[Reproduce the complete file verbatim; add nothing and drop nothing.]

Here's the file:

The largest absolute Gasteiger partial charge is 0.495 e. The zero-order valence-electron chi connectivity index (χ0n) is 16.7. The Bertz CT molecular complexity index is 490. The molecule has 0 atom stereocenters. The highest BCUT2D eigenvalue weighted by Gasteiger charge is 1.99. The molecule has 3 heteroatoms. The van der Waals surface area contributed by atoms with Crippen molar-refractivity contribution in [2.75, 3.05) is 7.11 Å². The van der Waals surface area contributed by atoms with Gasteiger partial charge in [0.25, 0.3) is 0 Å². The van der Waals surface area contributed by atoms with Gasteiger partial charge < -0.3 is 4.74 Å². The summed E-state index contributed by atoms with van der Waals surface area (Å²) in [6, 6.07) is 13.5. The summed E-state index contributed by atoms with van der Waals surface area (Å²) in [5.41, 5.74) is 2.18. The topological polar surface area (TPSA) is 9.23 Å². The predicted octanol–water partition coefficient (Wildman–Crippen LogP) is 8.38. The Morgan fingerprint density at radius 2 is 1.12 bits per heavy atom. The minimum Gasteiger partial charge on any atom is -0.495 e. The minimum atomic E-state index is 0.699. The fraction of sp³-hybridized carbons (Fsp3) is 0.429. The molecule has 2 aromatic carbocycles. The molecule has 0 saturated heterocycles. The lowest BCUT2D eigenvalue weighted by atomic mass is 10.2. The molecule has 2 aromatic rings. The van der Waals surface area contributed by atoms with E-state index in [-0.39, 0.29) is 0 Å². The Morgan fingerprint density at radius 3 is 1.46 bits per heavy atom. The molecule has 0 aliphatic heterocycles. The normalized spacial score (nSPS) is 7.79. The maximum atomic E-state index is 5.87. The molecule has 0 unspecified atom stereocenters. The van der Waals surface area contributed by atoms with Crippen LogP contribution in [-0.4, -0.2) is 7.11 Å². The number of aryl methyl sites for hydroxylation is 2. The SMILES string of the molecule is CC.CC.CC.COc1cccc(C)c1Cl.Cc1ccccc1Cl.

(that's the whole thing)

The largest absolute Gasteiger partial charge is 0.495 e. The zero-order valence-electron chi connectivity index (χ0n) is 16.7. The Bertz CT molecular complexity index is 490. The molecule has 0 atom stereocenters. The highest BCUT2D eigenvalue weighted by Gasteiger charge is 1.99. The molecule has 3 heteroatoms. The van der Waals surface area contributed by atoms with Crippen molar-refractivity contribution in [2.75, 3.05) is 7.11 Å². The van der Waals surface area contributed by atoms with Gasteiger partial charge in [0.25, 0.3) is 0 Å². The van der Waals surface area contributed by atoms with Gasteiger partial charge < -0.3 is 4.74 Å². The summed E-state index contributed by atoms with van der Waals surface area (Å²) in [6, 6.07) is 13.5. The summed E-state index contributed by atoms with van der Waals surface area (Å²) in [5.41, 5.74) is 2.18. The topological polar surface area (TPSA) is 9.23 Å². The predicted octanol–water partition coefficient (Wildman–Crippen LogP) is 8.38. The Morgan fingerprint density at radius 2 is 1.12 bits per heavy atom. The minimum Gasteiger partial charge on any atom is -0.495 e. The minimum atomic E-state index is 0.699. The fraction of sp³-hybridized carbons (Fsp3) is 0.429. The molecule has 2 aromatic carbocycles. The molecule has 0 saturated heterocycles. The lowest BCUT2D eigenvalue weighted by atomic mass is 10.2. The molecule has 2 aromatic rings. The van der Waals surface area contributed by atoms with E-state index in [-0.39, 0.29) is 0 Å². The Morgan fingerprint density at radius 3 is 1.46 bits per heavy atom. The molecule has 0 aliphatic heterocycles. The normalized spacial score (nSPS) is 7.79. The maximum atomic E-state index is 5.87. The molecule has 0 unspecified atom stereocenters. The van der Waals surface area contributed by atoms with Crippen LogP contribution in [-0.4, -0.2) is 7.11 Å². The number of aryl methyl sites for hydroxylation is 2. The SMILES string of the molecule is CC.CC.CC.COc1cccc(C)c1Cl.Cc1ccccc1Cl.